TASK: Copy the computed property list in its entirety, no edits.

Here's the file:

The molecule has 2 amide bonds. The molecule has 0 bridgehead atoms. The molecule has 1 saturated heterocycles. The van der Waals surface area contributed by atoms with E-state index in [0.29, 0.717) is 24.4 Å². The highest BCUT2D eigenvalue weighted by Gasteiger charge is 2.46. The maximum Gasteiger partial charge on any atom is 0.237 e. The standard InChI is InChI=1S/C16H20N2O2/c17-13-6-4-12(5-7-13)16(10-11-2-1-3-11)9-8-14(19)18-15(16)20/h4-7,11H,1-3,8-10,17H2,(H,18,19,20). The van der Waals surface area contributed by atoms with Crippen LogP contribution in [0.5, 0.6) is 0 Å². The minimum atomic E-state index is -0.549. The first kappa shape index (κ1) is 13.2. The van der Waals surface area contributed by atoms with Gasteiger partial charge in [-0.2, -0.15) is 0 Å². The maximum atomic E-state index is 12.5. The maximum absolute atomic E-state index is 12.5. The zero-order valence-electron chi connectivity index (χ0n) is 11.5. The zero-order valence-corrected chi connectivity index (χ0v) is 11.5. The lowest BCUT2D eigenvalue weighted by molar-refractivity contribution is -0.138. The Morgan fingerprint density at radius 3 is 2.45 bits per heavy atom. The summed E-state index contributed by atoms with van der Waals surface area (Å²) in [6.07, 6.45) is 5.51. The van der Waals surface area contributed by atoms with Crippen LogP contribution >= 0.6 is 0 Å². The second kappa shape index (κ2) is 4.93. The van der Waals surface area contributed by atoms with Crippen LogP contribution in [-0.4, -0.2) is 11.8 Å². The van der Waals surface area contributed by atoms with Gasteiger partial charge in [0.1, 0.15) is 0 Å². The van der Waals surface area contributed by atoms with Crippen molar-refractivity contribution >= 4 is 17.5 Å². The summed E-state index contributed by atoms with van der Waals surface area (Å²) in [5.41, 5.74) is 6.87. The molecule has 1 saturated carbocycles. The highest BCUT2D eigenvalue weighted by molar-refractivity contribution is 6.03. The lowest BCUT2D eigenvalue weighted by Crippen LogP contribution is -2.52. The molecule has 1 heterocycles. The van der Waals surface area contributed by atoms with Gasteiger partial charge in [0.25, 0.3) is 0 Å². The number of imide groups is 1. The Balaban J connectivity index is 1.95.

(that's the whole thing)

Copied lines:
The molecule has 2 amide bonds. The molecule has 0 bridgehead atoms. The molecule has 1 saturated heterocycles. The van der Waals surface area contributed by atoms with E-state index in [0.29, 0.717) is 24.4 Å². The highest BCUT2D eigenvalue weighted by Gasteiger charge is 2.46. The maximum Gasteiger partial charge on any atom is 0.237 e. The standard InChI is InChI=1S/C16H20N2O2/c17-13-6-4-12(5-7-13)16(10-11-2-1-3-11)9-8-14(19)18-15(16)20/h4-7,11H,1-3,8-10,17H2,(H,18,19,20). The van der Waals surface area contributed by atoms with Crippen LogP contribution in [0.5, 0.6) is 0 Å². The minimum atomic E-state index is -0.549. The first kappa shape index (κ1) is 13.2. The van der Waals surface area contributed by atoms with Gasteiger partial charge in [-0.2, -0.15) is 0 Å². The maximum atomic E-state index is 12.5. The maximum absolute atomic E-state index is 12.5. The zero-order valence-electron chi connectivity index (χ0n) is 11.5. The zero-order valence-corrected chi connectivity index (χ0v) is 11.5. The lowest BCUT2D eigenvalue weighted by molar-refractivity contribution is -0.138. The Morgan fingerprint density at radius 3 is 2.45 bits per heavy atom. The summed E-state index contributed by atoms with van der Waals surface area (Å²) in [6.07, 6.45) is 5.51. The van der Waals surface area contributed by atoms with Crippen LogP contribution >= 0.6 is 0 Å². The second kappa shape index (κ2) is 4.93. The van der Waals surface area contributed by atoms with Crippen LogP contribution in [-0.4, -0.2) is 11.8 Å². The van der Waals surface area contributed by atoms with Gasteiger partial charge in [0.1, 0.15) is 0 Å². The van der Waals surface area contributed by atoms with Crippen molar-refractivity contribution >= 4 is 17.5 Å². The summed E-state index contributed by atoms with van der Waals surface area (Å²) in [5.41, 5.74) is 6.87. The molecule has 1 saturated carbocycles. The highest BCUT2D eigenvalue weighted by molar-refractivity contribution is 6.03. The lowest BCUT2D eigenvalue weighted by Crippen LogP contribution is -2.52. The molecule has 1 heterocycles. The van der Waals surface area contributed by atoms with Gasteiger partial charge in [0.25, 0.3) is 0 Å². The number of imide groups is 1. The Balaban J connectivity index is 1.95.